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Pregnancy is that period in a woman’s life that is filled with a list of dos and don’ts. Everything you did while you were not pregnant suddenly comes under scrutiny during the nine critical live-giving months. Some of these practices range from ensuring a healthy pregnancy and delivery to feeding and care after birth.
One of the most remarkable changes a woman experiences is the growth of the breasts in preparation for feeding the newborn.
The cells in the breasts, called alveolar cells, begin to secrete something called colostrum from the 12th to the 16th week of pregnancy. (1) This colostrum is very often expressed by pregnant women by squeezing the breasts to avoid discomfort.
While squeezing your breasts during pregnancy is not bad, experts recommend avoiding it from the 36th week as it can induce early labor. (2)
Colostrum: Should It Be Removed?
Colostrum is different from the milk produced by new mothers. It is thick and yellowish-white and is rich in nutrients. It is often the first food a newborn baby consumes.
Studies have found colostrum to be particularly beneficial for boosting immunity. It also contains antioxidants, enzymes, and hormones that boost the baby’s growth and development. (2)
Lactation experts claim that expressing colostrum and freezing it until the birth of the baby have several benefits:
- Colostrum can reduce the dependence on formula milk while the mother is recovering and the baby is still in the hospital. (3)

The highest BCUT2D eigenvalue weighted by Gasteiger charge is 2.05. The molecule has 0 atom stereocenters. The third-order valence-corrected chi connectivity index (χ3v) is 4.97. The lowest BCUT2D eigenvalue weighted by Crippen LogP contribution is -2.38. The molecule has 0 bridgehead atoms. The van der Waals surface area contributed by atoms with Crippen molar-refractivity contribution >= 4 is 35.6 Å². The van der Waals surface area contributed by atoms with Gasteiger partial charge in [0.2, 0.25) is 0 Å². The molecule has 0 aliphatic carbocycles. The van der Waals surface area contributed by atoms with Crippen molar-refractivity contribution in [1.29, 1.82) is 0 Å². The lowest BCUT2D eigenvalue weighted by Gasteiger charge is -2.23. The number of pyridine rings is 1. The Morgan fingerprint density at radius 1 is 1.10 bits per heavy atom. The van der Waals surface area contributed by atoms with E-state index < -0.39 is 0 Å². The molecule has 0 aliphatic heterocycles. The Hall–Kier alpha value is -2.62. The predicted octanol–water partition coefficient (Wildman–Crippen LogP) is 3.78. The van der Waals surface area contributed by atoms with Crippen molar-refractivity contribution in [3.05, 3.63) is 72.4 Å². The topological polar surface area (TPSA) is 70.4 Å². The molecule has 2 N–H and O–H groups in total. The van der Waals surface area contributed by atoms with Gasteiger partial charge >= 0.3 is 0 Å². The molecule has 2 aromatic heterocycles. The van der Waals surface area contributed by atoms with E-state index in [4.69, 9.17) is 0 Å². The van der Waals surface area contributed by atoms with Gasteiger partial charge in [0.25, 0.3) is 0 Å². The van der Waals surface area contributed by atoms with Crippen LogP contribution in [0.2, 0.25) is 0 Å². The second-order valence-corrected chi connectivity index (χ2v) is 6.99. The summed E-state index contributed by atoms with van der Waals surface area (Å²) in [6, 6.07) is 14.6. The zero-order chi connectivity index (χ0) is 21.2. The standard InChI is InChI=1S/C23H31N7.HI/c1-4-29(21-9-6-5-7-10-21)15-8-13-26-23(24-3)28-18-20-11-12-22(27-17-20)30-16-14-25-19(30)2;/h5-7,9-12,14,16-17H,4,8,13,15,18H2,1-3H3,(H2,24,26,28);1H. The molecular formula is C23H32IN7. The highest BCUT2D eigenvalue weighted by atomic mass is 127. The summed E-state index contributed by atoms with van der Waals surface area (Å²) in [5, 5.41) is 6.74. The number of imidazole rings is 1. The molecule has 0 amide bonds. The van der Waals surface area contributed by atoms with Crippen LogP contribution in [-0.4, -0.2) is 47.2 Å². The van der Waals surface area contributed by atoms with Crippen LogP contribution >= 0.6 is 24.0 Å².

- It is used alongside glucose gels to treat neonatal hypoglycemia (low blood sugar in newborns). (4)
- It supports breastfeeding after birth. (5)
- It helps mothers with diabetes in managing blood sugar levels. (5)
How to Express Colostrum
You will know your breasts have begun the production of colostrum when your breasts start leaking a whitish liquid or if they have grown in size and are often sore.
A lactation consultant may be able to guide you on how to express and store this colostrum safely and hygienically.
When you are ready to express colostrum, massage your breasts from all sides bringing it toward the nipple area to encourage the flow of colostrum. Hold around the breasts with both hands (forming a C-shape), and squeeze until the colostrum releases. Repeat on both breasts.
You may only get a few drops at a time, so you can follow this method daily to collect a significant amount for when the baby is born.
Precautions to Consider
Speak to your doctor or lactation consultant before expressing colostrum if:
- You are on medication that is likely to contaminate the colostrum.
- You have had a previous high-risk pregnancy.
- You are currently experiencing a high-risk pregnancy.
- You have an infection or illness. (6)
Can I use a pump for expressing colostrum?
Colostrum is expressed during pregnancy (starting around 36 weeks), but some experts recommend using the hands to express the colostrum instead of pumps as using the latter has the risk of inducing labor and may cause preterm delivery.
Your midwife or doctor may be able to guide you on the best way to express breast milk by hand. (7)
Can someone else squeeze the breasts for me?
Yes, you can visit a lactation consultant with your partner to learn the safe way of expressing colostrum. Your partner can support your pregnancy by helping you express it.
After birth, your partner can also bond with the newborn by feeding this colostrum via a bottle.
- During pregnancy, even before birth, the woman’s body starts preparing itself for birth and taking care of the newborn.
- One of the ways of doing this is by the production of colostrum, which is rich in nutrients, immune-boosting compounds, enzymes, and hormones that support the baby’s growth and development.
- Many experts suggest expressing this colostrum by squeezing the breasts and storing it to feed the baby after they are born.
- However, squeezing the breast can release a hormone called oxytocin, which can induce labor, so it’s recommended not to squeeze the breast after 36 weeks of pregnancy.